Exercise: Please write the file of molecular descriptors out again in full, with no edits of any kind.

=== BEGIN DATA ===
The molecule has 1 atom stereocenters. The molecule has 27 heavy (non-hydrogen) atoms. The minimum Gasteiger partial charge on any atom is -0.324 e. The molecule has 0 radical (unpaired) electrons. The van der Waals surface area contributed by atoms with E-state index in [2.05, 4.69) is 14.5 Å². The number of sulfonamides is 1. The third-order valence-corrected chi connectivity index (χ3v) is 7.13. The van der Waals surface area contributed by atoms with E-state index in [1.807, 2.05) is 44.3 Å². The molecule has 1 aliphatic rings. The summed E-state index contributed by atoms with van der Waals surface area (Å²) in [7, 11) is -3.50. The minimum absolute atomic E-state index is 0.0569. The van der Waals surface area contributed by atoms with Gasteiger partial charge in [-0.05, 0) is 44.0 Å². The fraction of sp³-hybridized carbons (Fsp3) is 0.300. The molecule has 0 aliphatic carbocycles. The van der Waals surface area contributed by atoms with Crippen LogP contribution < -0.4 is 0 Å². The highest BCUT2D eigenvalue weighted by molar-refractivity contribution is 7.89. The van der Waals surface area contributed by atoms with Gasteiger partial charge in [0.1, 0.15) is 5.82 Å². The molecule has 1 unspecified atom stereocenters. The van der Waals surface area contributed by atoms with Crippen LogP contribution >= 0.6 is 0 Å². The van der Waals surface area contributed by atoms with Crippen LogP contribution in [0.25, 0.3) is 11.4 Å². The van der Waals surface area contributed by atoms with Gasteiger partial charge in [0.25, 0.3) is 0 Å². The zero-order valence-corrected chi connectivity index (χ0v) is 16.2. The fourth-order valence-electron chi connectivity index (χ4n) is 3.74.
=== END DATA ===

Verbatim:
The molecule has 1 atom stereocenters. The molecule has 27 heavy (non-hydrogen) atoms. The minimum Gasteiger partial charge on any atom is -0.324 e. The molecule has 0 radical (unpaired) electrons. The van der Waals surface area contributed by atoms with E-state index in [2.05, 4.69) is 14.5 Å². The number of sulfonamides is 1. The third-order valence-corrected chi connectivity index (χ3v) is 7.13. The van der Waals surface area contributed by atoms with E-state index in [1.807, 2.05) is 44.3 Å². The molecule has 1 aliphatic rings. The summed E-state index contributed by atoms with van der Waals surface area (Å²) in [7, 11) is -3.50. The minimum absolute atomic E-state index is 0.0569. The van der Waals surface area contributed by atoms with Gasteiger partial charge in [-0.05, 0) is 44.0 Å². The fraction of sp³-hybridized carbons (Fsp3) is 0.300. The molecule has 0 aliphatic carbocycles. The van der Waals surface area contributed by atoms with Crippen LogP contribution < -0.4 is 0 Å². The highest BCUT2D eigenvalue weighted by molar-refractivity contribution is 7.89. The van der Waals surface area contributed by atoms with Gasteiger partial charge in [0.1, 0.15) is 5.82 Å². The molecule has 1 unspecified atom stereocenters. The van der Waals surface area contributed by atoms with Crippen LogP contribution >= 0.6 is 0 Å². The van der Waals surface area contributed by atoms with Crippen LogP contribution in [0.25, 0.3) is 11.4 Å². The van der Waals surface area contributed by atoms with Gasteiger partial charge in [0.25, 0.3) is 0 Å². The zero-order valence-corrected chi connectivity index (χ0v) is 16.2. The fourth-order valence-electron chi connectivity index (χ4n) is 3.74.